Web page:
While the world goes crazy with the iPhone, I decided to spend some time testing the two options for syncing on Mac OS X using myFUNAMBOL. There are two options available, both are community contributions. Today’s post is about SyncEvolution, contributed by Patrick Ohly.
Patrick Ohly’s SyncEvolution provides the missing link between Mac OSX and SyncML. The application is’ *nix style, command line based, originally for GNOME Evolution GNU/Linux and later ported to iPhone, OS X, Maemo.’ Old school *nix users will find it very easy to setup and run on Apple’s system.
Download the package from the Mac directory (I used the latest version, SyncEvolution 0.7). Expand the tarball and copy the binaryes in ~/bin (modify the .bashrc PATH variable to include your $HOME/bin, as follows).
Then create the directory ~/.sync4j/evolution/myfunambol and copy in it the files share/doc/syncevolution/funambol from the original tarball. Since I couldn’t find a way to make Finder show the hidden directories, I used the unix cp and mkdir commands (I’m at home with those, but YMMV).’ Now it’s time to edit the configurations. I use smultron as text editor,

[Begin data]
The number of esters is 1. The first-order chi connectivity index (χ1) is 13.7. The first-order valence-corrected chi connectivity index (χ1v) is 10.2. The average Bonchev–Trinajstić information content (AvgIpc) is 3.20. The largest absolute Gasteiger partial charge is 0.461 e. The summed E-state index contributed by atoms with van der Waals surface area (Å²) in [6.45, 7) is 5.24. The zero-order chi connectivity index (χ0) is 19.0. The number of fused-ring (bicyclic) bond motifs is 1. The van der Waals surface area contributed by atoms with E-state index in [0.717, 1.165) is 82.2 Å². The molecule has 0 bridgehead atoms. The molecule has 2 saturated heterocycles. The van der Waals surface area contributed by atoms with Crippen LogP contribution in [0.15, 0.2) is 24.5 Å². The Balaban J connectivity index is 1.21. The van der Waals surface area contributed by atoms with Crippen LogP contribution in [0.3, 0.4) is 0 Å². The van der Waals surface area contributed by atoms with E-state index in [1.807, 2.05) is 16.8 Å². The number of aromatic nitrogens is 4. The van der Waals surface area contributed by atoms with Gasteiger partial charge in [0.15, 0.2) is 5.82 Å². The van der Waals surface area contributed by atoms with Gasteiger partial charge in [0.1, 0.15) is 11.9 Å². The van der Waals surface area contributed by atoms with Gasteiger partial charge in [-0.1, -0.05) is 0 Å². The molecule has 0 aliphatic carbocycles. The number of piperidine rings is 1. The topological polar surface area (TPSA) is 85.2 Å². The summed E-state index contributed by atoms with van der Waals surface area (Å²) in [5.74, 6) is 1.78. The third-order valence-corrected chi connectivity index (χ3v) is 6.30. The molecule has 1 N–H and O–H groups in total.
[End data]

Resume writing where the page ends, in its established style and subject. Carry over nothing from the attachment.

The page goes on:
$ smultron /~.sync4j/evolution/myfunambol/spds/syncml/config.txt
Change deviceId to something unique (especially if you’re syncing from many computers or more than one account on the same computer) and add your myFUNAMBOL username and password.’ Then it’s time to edit the addressbook configuration:
$ smultron myfunambol/spds/sources/addressbook/config.txt
change the type to the Mac type and make sure that the sync is configured as follows (unless you need different setup)::
type = addressbook
sync = two-way
That’s it. Now go on with the sync:
$ syncevolution myfunambol
and that’s it.’ SyncEvolution doesn’t support tasks nor calendar yet, but at least the AddressBook support is pretty good and stable. If you are a Mac programmer or you want to try becoming one, help Patrick to add a GUI to SyncEvolution and extend its functions.